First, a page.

Black-Necked Stilts

It’s too easy to focus on the beauty of wetland residents and miss the beauty of the wetlands themselves, but that would be a mistake.

Leslie’s Photographs

One thing I have learned while birding is that it’s helpful to have as many eyes as possible looking for birds. I have also learned that birds often appear on both sides of the car while driving through wildlife refuges, and more often than not I missed any shot that appears on the right side of the car when I’m driving.

Knowing that, I set Leslie up with my backup camera and a 400 mm lens when we toured the Sacramento National Wildlife Refuge. And sure enough, she got several great shots. I was almost jealous when she spotted this Snowy Egret down a ravine on her side of the car.

Snowy Egret

She actually got shots of this Great Blue Heron both days we were there, but I thought this was the best shot.

Great Blue Heron

She probably tried the hardest to get a shot of the elusive pheasants, this being the best of several that she shot.


I have no doubt, though, that this shot of a White-Faced Ibis was her best shot, and one of the best shots we got during the entire trip


White-Faced Ibis

Good thing she doesn’t have access to my main birding camera and lens or I might have trouble keeping up.


I’ve been working, at least intermittently, to organize the shots I took in my recent trip to California. I started with a little over 1000 shots and now have it narrowed down to just slightly over 600 shots. It has taken me nearly 6 hours to narrow them down so far, but the hardest part is still to come as I continue to cut all but the best shots.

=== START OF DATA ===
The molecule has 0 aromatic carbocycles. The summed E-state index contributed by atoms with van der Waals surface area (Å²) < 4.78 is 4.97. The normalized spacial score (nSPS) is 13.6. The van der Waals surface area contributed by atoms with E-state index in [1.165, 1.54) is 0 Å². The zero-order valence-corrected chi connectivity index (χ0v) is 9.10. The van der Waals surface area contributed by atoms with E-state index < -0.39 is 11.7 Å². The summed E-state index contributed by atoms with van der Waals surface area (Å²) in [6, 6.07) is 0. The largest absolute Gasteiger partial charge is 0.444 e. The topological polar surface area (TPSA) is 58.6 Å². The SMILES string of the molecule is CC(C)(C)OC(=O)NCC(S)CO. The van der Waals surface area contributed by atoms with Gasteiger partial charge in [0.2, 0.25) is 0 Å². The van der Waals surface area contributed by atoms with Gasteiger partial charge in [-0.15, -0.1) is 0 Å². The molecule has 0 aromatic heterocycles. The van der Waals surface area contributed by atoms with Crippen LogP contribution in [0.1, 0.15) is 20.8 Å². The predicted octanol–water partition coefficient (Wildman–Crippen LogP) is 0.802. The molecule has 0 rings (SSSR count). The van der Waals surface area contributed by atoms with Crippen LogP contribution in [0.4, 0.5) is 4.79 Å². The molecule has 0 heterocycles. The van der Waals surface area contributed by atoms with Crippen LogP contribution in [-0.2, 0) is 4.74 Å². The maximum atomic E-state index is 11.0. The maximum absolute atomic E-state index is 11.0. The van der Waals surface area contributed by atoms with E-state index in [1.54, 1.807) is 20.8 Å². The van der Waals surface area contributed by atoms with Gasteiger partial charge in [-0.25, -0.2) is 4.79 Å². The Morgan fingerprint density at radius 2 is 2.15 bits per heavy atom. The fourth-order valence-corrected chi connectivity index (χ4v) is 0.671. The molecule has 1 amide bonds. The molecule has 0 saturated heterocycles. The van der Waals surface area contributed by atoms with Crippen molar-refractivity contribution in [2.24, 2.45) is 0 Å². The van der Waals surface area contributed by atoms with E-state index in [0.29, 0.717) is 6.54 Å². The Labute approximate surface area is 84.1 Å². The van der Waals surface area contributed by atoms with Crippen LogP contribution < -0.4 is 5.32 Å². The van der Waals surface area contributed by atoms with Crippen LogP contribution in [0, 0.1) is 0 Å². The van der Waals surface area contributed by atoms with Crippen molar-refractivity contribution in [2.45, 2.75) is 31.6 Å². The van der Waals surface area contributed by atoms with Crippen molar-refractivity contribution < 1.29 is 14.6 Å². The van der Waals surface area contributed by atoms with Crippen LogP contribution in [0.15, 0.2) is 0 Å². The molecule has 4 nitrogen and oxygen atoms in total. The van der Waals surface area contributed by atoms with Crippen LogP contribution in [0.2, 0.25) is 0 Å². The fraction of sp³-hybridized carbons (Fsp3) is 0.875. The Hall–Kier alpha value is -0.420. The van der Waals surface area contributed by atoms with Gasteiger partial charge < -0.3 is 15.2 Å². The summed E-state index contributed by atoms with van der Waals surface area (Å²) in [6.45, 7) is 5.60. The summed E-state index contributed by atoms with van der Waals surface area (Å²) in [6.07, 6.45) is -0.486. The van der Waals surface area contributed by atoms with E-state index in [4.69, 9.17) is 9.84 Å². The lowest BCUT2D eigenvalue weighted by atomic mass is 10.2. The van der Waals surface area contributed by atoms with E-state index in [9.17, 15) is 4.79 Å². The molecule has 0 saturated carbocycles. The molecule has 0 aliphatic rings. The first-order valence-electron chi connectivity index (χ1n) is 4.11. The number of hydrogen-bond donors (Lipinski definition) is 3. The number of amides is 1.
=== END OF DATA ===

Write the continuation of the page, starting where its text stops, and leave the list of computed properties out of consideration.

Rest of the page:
So, the shots I presented yesterday and today are placeholders, as it were. They are shots I liked, but are not necessarily the best shots from the seven days.

I took this series of shots on the first day at the Sacramento National Wildlife Refuge. Although I was focusing on the geese, ducks, and raptors in the distance, I happened to look down and notice this small little bird ducking in and out of the vegetation right outside my window.

I’m not positive what it is but I think it’s a variant of the Savannah Sparrow.


As I was watching the sparrow, I noticed a similar bird a short distance away. At first I thought it was the same species, but as we drove closer it became obvious that this bird was much larger and had more yellow on its head and breast.


It didn’t take long to realize it was definitely a different species. It wasn’t until I got a little closer and the bird looked up from its foraging, however, that I realized exactly what it was.


although it took me much longer to remember it’s Name.

I’d gotten my best pictures of meadowlarks in Colorado, but I’d never gotten this close, especially with my 500mm lens. I liked this shot because it was the first time I’d ever noticed eyelashes on a bird before.


Leslie and I were amazed at the flocks of meadowlarks we saw during the two days we were at the Sacramento NWR.